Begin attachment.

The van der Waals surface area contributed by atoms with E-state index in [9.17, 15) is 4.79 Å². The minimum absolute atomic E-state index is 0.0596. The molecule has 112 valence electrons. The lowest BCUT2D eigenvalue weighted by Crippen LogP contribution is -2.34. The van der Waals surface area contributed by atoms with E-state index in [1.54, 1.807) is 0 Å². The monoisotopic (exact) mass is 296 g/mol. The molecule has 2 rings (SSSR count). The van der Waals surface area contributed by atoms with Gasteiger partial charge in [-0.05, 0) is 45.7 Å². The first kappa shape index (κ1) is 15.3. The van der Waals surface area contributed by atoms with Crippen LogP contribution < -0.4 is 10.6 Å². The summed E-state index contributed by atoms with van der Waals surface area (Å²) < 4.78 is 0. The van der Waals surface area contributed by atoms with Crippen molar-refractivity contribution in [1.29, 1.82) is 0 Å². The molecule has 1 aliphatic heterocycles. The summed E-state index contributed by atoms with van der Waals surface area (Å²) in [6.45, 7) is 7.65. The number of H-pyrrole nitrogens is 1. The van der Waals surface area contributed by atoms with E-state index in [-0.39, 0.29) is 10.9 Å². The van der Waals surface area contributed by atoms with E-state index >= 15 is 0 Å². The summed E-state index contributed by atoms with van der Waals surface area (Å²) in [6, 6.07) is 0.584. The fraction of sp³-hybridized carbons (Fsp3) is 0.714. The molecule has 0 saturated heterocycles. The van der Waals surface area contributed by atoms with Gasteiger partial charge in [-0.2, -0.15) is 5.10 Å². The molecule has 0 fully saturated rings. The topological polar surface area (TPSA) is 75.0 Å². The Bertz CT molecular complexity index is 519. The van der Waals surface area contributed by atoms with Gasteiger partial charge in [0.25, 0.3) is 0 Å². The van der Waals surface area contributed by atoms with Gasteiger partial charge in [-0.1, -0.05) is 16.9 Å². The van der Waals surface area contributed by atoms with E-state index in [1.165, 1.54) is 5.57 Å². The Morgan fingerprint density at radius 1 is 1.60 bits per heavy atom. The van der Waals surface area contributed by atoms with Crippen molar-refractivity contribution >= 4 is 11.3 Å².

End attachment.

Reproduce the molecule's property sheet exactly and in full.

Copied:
The van der Waals surface area contributed by atoms with E-state index in [9.17, 15) is 4.79 Å². The minimum absolute atomic E-state index is 0.0596. The molecule has 112 valence electrons. The lowest BCUT2D eigenvalue weighted by Crippen LogP contribution is -2.34. The van der Waals surface area contributed by atoms with E-state index in [1.54, 1.807) is 0 Å². The monoisotopic (exact) mass is 296 g/mol. The molecule has 2 rings (SSSR count). The van der Waals surface area contributed by atoms with Gasteiger partial charge in [-0.05, 0) is 45.7 Å². The first kappa shape index (κ1) is 15.3. The van der Waals surface area contributed by atoms with Crippen LogP contribution < -0.4 is 10.6 Å². The summed E-state index contributed by atoms with van der Waals surface area (Å²) < 4.78 is 0. The van der Waals surface area contributed by atoms with Crippen molar-refractivity contribution in [1.29, 1.82) is 0 Å². The molecule has 1 aliphatic heterocycles. The summed E-state index contributed by atoms with van der Waals surface area (Å²) in [6.45, 7) is 7.65. The number of H-pyrrole nitrogens is 1. The van der Waals surface area contributed by atoms with E-state index in [-0.39, 0.29) is 10.9 Å². The van der Waals surface area contributed by atoms with E-state index >= 15 is 0 Å². The summed E-state index contributed by atoms with van der Waals surface area (Å²) in [6, 6.07) is 0.584. The fraction of sp³-hybridized carbons (Fsp3) is 0.714. The molecule has 0 saturated heterocycles. The van der Waals surface area contributed by atoms with Gasteiger partial charge in [-0.2, -0.15) is 5.10 Å². The molecule has 0 fully saturated rings. The topological polar surface area (TPSA) is 75.0 Å². The Bertz CT molecular complexity index is 519. The van der Waals surface area contributed by atoms with Gasteiger partial charge in [0.25, 0.3) is 0 Å². The van der Waals surface area contributed by atoms with Gasteiger partial charge in [-0.1, -0.05) is 16.9 Å². The van der Waals surface area contributed by atoms with E-state index in [1.165, 1.54) is 5.57 Å². The Morgan fingerprint density at radius 1 is 1.60 bits per heavy atom. The van der Waals surface area contributed by atoms with Crippen molar-refractivity contribution >= 4 is 11.3 Å².